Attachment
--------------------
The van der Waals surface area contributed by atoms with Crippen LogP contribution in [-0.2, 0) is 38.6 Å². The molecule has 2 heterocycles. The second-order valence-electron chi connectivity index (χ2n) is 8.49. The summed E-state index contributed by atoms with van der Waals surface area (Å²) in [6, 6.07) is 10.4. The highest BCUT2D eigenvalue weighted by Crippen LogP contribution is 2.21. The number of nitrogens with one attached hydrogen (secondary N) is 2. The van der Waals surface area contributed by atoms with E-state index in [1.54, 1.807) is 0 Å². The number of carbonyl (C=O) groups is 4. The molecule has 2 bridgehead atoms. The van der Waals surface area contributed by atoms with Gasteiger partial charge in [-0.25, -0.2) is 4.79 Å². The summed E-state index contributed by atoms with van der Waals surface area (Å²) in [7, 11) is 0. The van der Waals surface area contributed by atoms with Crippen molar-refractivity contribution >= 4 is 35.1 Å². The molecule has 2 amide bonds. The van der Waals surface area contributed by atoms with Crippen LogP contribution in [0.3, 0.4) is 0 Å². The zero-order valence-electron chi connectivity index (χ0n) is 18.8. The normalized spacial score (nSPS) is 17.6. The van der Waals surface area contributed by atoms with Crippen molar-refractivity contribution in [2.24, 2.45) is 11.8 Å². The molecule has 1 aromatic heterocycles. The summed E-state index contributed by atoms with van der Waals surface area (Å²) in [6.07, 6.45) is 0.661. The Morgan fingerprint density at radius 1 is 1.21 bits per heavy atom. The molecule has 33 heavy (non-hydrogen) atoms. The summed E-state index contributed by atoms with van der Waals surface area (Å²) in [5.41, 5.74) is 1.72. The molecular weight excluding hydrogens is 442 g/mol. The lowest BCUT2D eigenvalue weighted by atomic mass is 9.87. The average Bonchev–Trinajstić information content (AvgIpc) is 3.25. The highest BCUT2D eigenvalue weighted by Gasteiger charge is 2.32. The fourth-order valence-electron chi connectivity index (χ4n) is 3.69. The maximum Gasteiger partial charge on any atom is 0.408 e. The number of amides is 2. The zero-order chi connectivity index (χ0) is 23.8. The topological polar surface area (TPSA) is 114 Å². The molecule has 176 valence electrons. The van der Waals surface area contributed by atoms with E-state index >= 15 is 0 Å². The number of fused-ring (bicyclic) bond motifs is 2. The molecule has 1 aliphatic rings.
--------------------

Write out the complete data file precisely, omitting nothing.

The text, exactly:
The van der Waals surface area contributed by atoms with Crippen LogP contribution in [-0.2, 0) is 38.6 Å². The molecule has 2 heterocycles. The second-order valence-electron chi connectivity index (χ2n) is 8.49. The summed E-state index contributed by atoms with van der Waals surface area (Å²) in [6, 6.07) is 10.4. The highest BCUT2D eigenvalue weighted by Crippen LogP contribution is 2.21. The number of nitrogens with one attached hydrogen (secondary N) is 2. The van der Waals surface area contributed by atoms with E-state index in [1.54, 1.807) is 0 Å². The number of carbonyl (C=O) groups is 4. The molecule has 2 bridgehead atoms. The van der Waals surface area contributed by atoms with Gasteiger partial charge in [-0.25, -0.2) is 4.79 Å². The summed E-state index contributed by atoms with van der Waals surface area (Å²) in [7, 11) is 0. The van der Waals surface area contributed by atoms with Crippen molar-refractivity contribution >= 4 is 35.1 Å². The molecule has 2 amide bonds. The van der Waals surface area contributed by atoms with Crippen LogP contribution in [0.3, 0.4) is 0 Å². The zero-order valence-electron chi connectivity index (χ0n) is 18.8. The normalized spacial score (nSPS) is 17.6. The van der Waals surface area contributed by atoms with Crippen molar-refractivity contribution in [2.24, 2.45) is 11.8 Å². The molecule has 1 aromatic heterocycles. The summed E-state index contributed by atoms with van der Waals surface area (Å²) in [6.07, 6.45) is 0.661. The Morgan fingerprint density at radius 1 is 1.21 bits per heavy atom. The molecule has 33 heavy (non-hydrogen) atoms. The summed E-state index contributed by atoms with van der Waals surface area (Å²) in [5.41, 5.74) is 1.72. The molecular weight excluding hydrogens is 442 g/mol. The lowest BCUT2D eigenvalue weighted by atomic mass is 9.87. The average Bonchev–Trinajstić information content (AvgIpc) is 3.25. The highest BCUT2D eigenvalue weighted by Gasteiger charge is 2.32. The fourth-order valence-electron chi connectivity index (χ4n) is 3.69. The maximum Gasteiger partial charge on any atom is 0.408 e. The number of amides is 2. The zero-order chi connectivity index (χ0) is 23.8. The topological polar surface area (TPSA) is 114 Å². The molecule has 176 valence electrons. The van der Waals surface area contributed by atoms with E-state index >= 15 is 0 Å². The number of fused-ring (bicyclic) bond motifs is 2. The molecule has 1 aliphatic rings.